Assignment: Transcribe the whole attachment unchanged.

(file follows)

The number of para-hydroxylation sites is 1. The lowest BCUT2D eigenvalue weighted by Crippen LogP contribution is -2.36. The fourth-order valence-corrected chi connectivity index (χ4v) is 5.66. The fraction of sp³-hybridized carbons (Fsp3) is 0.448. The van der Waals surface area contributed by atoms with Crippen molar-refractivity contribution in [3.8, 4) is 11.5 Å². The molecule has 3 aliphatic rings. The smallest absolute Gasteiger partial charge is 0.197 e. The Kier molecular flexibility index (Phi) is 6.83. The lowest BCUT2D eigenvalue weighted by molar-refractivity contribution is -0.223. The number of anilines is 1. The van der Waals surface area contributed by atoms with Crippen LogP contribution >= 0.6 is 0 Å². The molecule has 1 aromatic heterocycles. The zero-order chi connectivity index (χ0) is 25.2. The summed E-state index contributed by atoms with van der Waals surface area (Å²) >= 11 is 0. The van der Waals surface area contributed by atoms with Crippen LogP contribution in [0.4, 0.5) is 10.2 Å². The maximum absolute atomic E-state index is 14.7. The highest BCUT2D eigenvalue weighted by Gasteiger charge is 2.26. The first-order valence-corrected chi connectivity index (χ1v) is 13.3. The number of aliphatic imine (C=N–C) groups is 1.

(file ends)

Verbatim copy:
The number of para-hydroxylation sites is 1. The lowest BCUT2D eigenvalue weighted by Crippen LogP contribution is -2.36. The fourth-order valence-corrected chi connectivity index (χ4v) is 5.66. The fraction of sp³-hybridized carbons (Fsp3) is 0.448. The van der Waals surface area contributed by atoms with Crippen molar-refractivity contribution in [3.8, 4) is 11.5 Å². The molecule has 3 aliphatic rings. The smallest absolute Gasteiger partial charge is 0.197 e. The Kier molecular flexibility index (Phi) is 6.83. The lowest BCUT2D eigenvalue weighted by molar-refractivity contribution is -0.223. The number of anilines is 1. The van der Waals surface area contributed by atoms with Crippen LogP contribution >= 0.6 is 0 Å². The molecule has 1 aromatic heterocycles. The zero-order chi connectivity index (χ0) is 25.2. The summed E-state index contributed by atoms with van der Waals surface area (Å²) >= 11 is 0. The van der Waals surface area contributed by atoms with Crippen LogP contribution in [0.4, 0.5) is 10.2 Å². The maximum absolute atomic E-state index is 14.7. The highest BCUT2D eigenvalue weighted by Gasteiger charge is 2.26. The first-order valence-corrected chi connectivity index (χ1v) is 13.3. The number of aliphatic imine (C=N–C) groups is 1.